Our thanks to guest critic Robert R. Reilly for contributing this review and interview from Stephen Hough's performance in Baltimore.
On the evening of January 28th the Baltimore Symphony Orchestra got off to a good start under young Russian conductor Vasily Petrenko, as it assayed Anatoly Liadov’s tone poem, Kikimora. The piece is full of lovely orchestral colors, crepuscular murmurings, and some spirited mischievousness. The BSO glowed; the principal oboist soared. Petrenko leaned into his conducting, expressing almost as much with his shoulders as his highly fluid hands.
Pfitzner, Viola Concerto et al., Lawrence Power / M.Brabbins / BBC Scottish SO
Rachmaninov, Piano Concertos, A.Litton / Dallas SO / Steven Hough
The heart of the first half was the Tchaikovsky First Piano Concerto, featuring Stephen Hough. In a pre-concert interview with the Baltimore Sun, Hough said that Tchaikovsky “certainly knew how to structure emotional content. And for all of the dangerously intense emotion, there is also that gentleness, the longing for childhood." That is a very interesting comment in light of the stormy emotional excesses for which Tchaikovsky is notorious – even in this early work. Nevertheless, Hough caught the full expressive range of the concerto, from the frequent outbursts of near hysteria to the occasional gentle sighs and child-like wonder and innocence in the second movement. He was as strong in the lyrical moments as in the pounding fortes. Well partnered with the orchestra, they achieved a magnificent climax in the third movement, just when you might have thought everything had been pretty much played out in the preceding triple fortes. It was a grand and exciting moment.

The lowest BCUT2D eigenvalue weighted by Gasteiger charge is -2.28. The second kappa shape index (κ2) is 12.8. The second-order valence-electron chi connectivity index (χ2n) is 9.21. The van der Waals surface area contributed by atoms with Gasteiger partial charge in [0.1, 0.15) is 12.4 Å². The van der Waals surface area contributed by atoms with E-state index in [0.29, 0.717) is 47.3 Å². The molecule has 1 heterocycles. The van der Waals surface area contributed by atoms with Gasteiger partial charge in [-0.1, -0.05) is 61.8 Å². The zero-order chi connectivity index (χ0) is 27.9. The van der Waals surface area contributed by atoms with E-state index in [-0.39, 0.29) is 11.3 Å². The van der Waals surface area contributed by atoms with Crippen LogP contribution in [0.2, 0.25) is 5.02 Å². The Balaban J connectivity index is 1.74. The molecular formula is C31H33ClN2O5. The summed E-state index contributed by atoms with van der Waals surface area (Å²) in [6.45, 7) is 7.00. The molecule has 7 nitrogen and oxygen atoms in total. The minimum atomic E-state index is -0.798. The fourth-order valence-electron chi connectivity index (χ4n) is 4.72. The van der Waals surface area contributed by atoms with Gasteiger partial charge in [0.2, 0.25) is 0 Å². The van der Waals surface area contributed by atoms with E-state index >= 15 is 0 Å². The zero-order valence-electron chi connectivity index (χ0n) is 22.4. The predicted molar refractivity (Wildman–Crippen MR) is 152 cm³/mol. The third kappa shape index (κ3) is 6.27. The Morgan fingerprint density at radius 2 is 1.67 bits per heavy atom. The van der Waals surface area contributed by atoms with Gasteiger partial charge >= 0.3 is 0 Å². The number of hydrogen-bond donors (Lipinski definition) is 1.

One might be tempted to call it a bravura performance for Hough, because it was one, and the audience immediately responded with a standing ovation. But that word might imply that Hough was putting on a show, using the music to demonstrate something about himself. He wasn’t. It was all for Tchaikovsky. This will hardly surprise those familiar with his artistic integrity.
Instead of staying for the Shostakovich Eighth Symphony, a work I greatly admire, I took the opportunity of dining with Hough, a very engaging person. I was particularly intrigued by how much of his time he spends composing, a side of Hough I did not know. Hough has written two Masses, a Nunc dimittis, and other choral works, and we can apparently hope for a recording. When I asked how it was that he, as an instrumentalist, seems to have concentrated on choral music, he gave the simple answer: because the works were commissioned. And the influence on his choral writing? The answer was Poulenc, which only makes me more curious.
Anne Midgette, BSO Beautifully Powers Through a Weighty Russian Program (Washington Post, January 31)
Tim Smith, Baltimore Symphony Orchestra, Petrenko, Hough an incendiary matchup (Baltimore Sun, January 31)
Hough recently finished a trio for the extraordinary combination of piccolo, contrabassoon, and piano, titled “Was mit den Tränen geschieht” (What happens with Tears). This came about because he was approached by three members of the Berlin Philharmonic. Not only is the instrumental combination unusual, but so are the influences upon the trio from, according to Hough, Richard Strauss and Janáček. Another work in the offing is for the National Gallery, which is preparing a show of 15th to 16th century Spanish art works. For the musical background, Hough is composing a piece based on Victoria’s Requiem.
What is at the foundation of this fascinating eclecticism, I did not have time to discover. I did, however, learn of Hough’s high regard for the music of Alan Rawsthorne, Kenneth Leighton, Michael Tippet (before he went bonkers), and York Bowen, whose Viola Concerto he urged me to seek out.
If there was something worth missing the Shostakovich Eighth for, it was the acquaintance of this renaissance artist.